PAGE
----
Interview and analysis: Nour El Issa – QMU Presidential Candidate

Hamish Morrison
Investigations Editor


The Queen Margaret Union is in a rocky place, interest and engagement appear to be at an all time low and its continued existence does not seem to be guaranteed, with reports that it could face closure in the next three years. Nour El-Issa believes it is time for a radical change to the “structure and identity” of the union.

El-Issa believes the future of the QMU is for it to become a more explicitly politicised organisation, where students can come to the union and use it as a channel for campaigns and movements. Though vague about the details and how this would function in reality, his conviction that it will increase engagement with the union, and give it a unique selling point, rather than competing directly with the GUU is convincing.

Less convincing is the idea that the QMU could be a cultural hub on par with the likes of the CCA and the Art School, due to its geographical location in the West End. It seems that if geography was a factor the QMU wouldn’t be in its current state. He hopes to work closely with the future VP of Clubs and Societies to make this happen along with his plans to create a full time paid PR position within the QMU. Whether another paid position within the union is a case of needing to spend money to make money or simply throwing money at a problem which has deeper roots will remain to be seen. However, it does seem likely that a dedicated PR manager would be able to give the kind of focus to social media and awareness that the existing Events Coordinator cannot.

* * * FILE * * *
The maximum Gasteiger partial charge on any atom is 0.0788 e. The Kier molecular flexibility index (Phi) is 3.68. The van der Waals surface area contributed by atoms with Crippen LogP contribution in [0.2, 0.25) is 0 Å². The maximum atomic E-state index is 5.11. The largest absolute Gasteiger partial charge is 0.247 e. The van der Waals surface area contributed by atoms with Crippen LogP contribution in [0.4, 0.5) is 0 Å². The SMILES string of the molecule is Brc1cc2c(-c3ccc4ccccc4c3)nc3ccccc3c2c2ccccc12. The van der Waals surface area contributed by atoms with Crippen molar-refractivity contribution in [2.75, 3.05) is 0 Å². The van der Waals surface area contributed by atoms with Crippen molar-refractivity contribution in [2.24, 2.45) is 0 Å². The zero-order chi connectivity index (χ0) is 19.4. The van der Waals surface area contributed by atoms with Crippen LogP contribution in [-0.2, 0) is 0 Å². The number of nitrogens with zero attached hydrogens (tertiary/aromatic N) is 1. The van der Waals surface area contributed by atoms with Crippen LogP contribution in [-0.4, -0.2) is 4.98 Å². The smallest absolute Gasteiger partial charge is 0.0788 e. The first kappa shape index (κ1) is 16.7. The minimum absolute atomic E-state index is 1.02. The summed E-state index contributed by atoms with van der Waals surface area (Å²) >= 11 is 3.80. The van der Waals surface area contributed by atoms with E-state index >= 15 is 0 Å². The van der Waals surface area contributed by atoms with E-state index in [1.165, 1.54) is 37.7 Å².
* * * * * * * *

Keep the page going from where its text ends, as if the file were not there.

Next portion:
El-Issa has significant experience with the QMU and a deep love for it as an organisation. He also has a bold and radical vision for an institution desperately in need of such. Whether or not it will come up trumps is another matter, between his need to convince the rest of the board of his vision, and the actual implementation. As it stands the QMU has a lot on the line here, but also a lot to gain should El-Issa’s bold ideas succeed.


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